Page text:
Shellfish and tea? Compounds found in both protect you from a progressive form of nonalcoholic fatty liver disease
10/24/2018 // Edsel Cook // Views

Sipping tea in between mouthfuls of taurine-rich shellfish sounds like a strange combination. However, Chinese researchers say this is an excellent way to protect your liver from certain diseases. Their new study shows that the combination of taurine and tea polyphenols can prevent the onset of nonalcoholic steatohepatitis (NASH).

NASH is the progressive form of nonalcoholic fatty disease (NAFLD), where lipids and fats accumulate in the liver even though the patient is not a heavy drinker. The disease causes inflammation, swelling of liver cells, and mixed inflammatory cell infiltration. Furthermore, it is connected to hepatic fibrosis and cirrhosis and can potentially lead to liver cancer.

The disease is prevalent in 15 percent of the population in China's developed areas. In the U.S., it is the leading cause of liver transplant cases.

Antioxidative drugs are used to treat NASH and other forms of NAFLD that involve hepatic inflammation. While berberine, silybin, vitamin E, and other antioxidative treatments are able to reduce steatosis, they are apparently unable to alleviate inflammation.

Taurine is involved in important biological processes in the liver and other organs. Easily absorbed from marine fish and shellfish, it has been identified as an effective means of alleviating NAFLD symptoms such as steatosis and inflammation.

However, taurine is not as effective on NASH as it is on NAFLD. It must be combined with antioxidative drugs to achieve the full effect on the progressive liver disease.

Tea polyphenols (TP) are natural antioxidants found in their namesake drink. Previous studies have shown their therapeutic effect on fatty liver disease. Their drawback is that they are not fat-soluble and therefore cannot penetrate liver cell membranes. (Related: Early stages of schizophrenia can be treated with nutrients found in Brussels sprouts, shellfish, and oranges.)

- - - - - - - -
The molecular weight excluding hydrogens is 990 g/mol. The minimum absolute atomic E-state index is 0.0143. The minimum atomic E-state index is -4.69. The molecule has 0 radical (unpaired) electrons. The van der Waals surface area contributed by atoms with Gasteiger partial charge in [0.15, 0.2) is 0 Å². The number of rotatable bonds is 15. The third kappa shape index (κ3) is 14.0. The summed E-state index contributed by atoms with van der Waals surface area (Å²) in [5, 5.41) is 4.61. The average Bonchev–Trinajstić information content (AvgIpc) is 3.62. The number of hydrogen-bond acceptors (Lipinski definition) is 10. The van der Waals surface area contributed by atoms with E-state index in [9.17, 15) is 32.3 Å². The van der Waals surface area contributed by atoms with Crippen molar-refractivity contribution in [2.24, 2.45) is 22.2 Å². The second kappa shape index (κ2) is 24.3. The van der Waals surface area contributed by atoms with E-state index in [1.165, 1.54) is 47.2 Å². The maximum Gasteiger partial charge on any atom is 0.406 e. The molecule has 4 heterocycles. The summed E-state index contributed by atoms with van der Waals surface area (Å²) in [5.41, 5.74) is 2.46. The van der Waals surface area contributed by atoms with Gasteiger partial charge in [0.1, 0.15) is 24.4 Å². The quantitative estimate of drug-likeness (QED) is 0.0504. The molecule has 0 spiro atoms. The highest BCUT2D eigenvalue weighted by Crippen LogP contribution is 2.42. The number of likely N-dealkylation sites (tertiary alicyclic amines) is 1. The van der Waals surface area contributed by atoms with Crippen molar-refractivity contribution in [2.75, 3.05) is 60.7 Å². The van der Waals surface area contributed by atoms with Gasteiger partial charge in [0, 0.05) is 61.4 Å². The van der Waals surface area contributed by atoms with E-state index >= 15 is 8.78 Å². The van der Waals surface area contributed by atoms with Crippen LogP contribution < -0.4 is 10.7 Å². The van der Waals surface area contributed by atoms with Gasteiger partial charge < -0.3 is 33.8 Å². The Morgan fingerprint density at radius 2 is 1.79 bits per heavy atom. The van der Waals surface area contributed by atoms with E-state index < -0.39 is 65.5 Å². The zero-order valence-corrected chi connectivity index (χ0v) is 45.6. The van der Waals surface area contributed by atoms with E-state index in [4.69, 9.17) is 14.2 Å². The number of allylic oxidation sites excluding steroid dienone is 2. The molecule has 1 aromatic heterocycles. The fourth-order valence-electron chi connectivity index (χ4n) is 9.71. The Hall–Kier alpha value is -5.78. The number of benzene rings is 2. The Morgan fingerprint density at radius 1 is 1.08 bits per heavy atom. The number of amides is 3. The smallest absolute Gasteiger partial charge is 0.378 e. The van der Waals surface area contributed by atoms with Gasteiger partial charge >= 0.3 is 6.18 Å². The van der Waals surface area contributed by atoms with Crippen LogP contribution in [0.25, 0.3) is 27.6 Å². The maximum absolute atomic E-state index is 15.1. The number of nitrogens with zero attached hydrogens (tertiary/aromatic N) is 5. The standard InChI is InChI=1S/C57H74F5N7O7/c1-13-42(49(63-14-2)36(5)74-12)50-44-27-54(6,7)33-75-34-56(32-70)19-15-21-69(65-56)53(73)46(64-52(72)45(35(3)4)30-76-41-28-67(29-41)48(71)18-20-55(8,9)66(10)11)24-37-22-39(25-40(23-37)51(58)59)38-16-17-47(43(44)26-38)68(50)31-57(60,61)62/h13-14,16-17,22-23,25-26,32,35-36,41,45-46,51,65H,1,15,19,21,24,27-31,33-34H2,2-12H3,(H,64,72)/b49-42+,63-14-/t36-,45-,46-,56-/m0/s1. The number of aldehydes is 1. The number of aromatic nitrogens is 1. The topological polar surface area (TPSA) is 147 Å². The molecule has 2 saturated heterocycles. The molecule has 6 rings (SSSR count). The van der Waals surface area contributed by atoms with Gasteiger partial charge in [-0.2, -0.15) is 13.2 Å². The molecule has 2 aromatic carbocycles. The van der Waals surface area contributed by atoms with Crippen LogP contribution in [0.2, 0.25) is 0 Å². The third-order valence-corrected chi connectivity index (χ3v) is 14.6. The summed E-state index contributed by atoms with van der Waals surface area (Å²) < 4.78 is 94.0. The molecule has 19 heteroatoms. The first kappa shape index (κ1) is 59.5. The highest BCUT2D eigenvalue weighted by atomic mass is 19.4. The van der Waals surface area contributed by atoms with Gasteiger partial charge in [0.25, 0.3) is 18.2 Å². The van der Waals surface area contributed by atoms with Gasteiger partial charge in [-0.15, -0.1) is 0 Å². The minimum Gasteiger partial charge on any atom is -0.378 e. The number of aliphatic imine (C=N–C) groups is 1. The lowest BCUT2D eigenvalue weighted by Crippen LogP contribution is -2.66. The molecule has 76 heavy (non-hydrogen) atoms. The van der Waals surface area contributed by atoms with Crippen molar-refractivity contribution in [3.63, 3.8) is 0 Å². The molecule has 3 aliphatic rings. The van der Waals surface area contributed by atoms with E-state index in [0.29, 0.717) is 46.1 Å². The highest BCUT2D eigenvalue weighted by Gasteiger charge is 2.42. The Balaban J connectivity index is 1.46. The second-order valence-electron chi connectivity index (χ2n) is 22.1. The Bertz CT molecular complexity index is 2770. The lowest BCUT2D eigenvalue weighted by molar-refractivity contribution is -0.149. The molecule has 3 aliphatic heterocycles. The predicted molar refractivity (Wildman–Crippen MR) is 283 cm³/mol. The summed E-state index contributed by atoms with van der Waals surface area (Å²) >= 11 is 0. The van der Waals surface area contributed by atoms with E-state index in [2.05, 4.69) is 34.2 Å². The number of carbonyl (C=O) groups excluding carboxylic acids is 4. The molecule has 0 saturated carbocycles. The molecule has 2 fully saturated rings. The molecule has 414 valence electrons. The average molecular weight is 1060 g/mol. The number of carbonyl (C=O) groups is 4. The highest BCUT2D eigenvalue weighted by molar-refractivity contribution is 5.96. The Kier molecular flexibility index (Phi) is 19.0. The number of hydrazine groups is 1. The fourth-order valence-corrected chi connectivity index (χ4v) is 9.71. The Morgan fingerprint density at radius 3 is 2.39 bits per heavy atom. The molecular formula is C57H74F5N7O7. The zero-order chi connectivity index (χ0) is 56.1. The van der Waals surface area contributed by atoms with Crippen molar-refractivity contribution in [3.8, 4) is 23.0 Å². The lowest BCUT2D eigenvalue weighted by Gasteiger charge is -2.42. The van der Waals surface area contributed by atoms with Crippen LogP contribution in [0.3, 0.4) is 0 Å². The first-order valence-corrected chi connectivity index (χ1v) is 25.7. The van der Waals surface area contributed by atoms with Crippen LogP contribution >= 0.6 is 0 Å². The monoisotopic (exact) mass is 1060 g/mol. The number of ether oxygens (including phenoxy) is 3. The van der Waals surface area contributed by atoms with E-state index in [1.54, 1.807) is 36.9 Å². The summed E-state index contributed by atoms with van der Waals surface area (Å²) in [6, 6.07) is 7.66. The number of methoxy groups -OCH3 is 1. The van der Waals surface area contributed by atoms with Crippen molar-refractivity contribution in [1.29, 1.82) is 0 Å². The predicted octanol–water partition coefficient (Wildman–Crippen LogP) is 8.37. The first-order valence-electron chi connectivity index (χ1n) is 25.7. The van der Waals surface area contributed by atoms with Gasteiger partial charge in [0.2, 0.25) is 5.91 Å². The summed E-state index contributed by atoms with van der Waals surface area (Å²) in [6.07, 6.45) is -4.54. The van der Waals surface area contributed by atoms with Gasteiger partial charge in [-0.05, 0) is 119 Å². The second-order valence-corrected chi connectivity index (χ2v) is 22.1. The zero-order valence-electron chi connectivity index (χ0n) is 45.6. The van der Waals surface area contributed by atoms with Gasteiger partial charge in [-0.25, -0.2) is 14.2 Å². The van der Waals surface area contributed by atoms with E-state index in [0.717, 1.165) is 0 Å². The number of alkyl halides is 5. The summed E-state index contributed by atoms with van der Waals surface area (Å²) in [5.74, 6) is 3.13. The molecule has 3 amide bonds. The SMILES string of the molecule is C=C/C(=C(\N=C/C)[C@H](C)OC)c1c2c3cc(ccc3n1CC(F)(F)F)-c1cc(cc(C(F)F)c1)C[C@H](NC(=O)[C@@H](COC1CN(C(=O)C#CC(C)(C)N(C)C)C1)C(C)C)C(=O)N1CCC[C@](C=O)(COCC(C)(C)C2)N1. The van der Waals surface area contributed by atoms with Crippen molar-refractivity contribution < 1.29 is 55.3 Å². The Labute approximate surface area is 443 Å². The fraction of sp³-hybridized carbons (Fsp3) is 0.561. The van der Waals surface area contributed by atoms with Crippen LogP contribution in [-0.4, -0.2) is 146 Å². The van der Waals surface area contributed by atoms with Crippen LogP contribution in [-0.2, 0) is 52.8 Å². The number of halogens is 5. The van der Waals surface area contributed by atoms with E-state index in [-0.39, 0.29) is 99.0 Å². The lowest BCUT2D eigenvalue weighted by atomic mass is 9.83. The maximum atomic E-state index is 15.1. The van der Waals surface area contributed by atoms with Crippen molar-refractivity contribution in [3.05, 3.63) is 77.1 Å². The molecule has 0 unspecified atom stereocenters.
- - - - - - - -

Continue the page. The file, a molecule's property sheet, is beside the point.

Chinese study devise lipid-soluble tea polyphenols for better liver detoxification

Researchers from the General Hospital of People’s Liberation Army (301 Hospital) were looking for new ways of treating NASH patients. They proposed turning water-soluble TPs into a lipid-soluble form that can be absorbed by liver cells.

Furthermore, they decided to investigate the potential of combining taurine with TP on rats with high-fat diet-induced NASH. The researchers intended to compare the results with standalone treatments and see if the two substances were more effective when taken together.

They prepared solutions of taurine, water-soluble and lipid-soluble tea polyphenols for an animal model experiment. Rats in the normal group were given a normal diet for 12 weeks and the others received a high-fat diet with lard and cholesterol to simulate NASH.

A number of the NASH rats also received different treatments for eight weeks. They were administered taurine, water-soluble TP, lipid-soluble TP, taurine and water-soluble TP, or taurine and lipid-soluble TP.

At the end of the 12-week trial, the rats were weighed before being sacrificed. Researchers took blood samples and extracted livers for analysis. They assessed serum transaminase activity, the levels of total cholesterol, triglyceride, and "bad cholesterol," stress levels caused by lipid peroxidants, and steatosis and inflammation levels.

Study shows taurine and tea polyphenols work better together against NASH

Based on the results of their experiment, the 301 Hospital researchers reported that the combination of taurine and tea polyphenols offer an effective treatment for NASH. Furthermore, the combination was much more effective than taking taurine or TPs alone.

They also reported that these therapeutic compounds were able to alleviate NASH because they improved factors involved in the disease's development. By removing oxidants from the liver and stabilizing the microbial population in the gut, taurine and/or TPs were able to ameliorate the progress of the disease.

For future investigations, the researchers recommend refining the means of preparing taurine and tea polyphenols. Potential studies should also look into possible adverse effects of the compounds on NASH patients.

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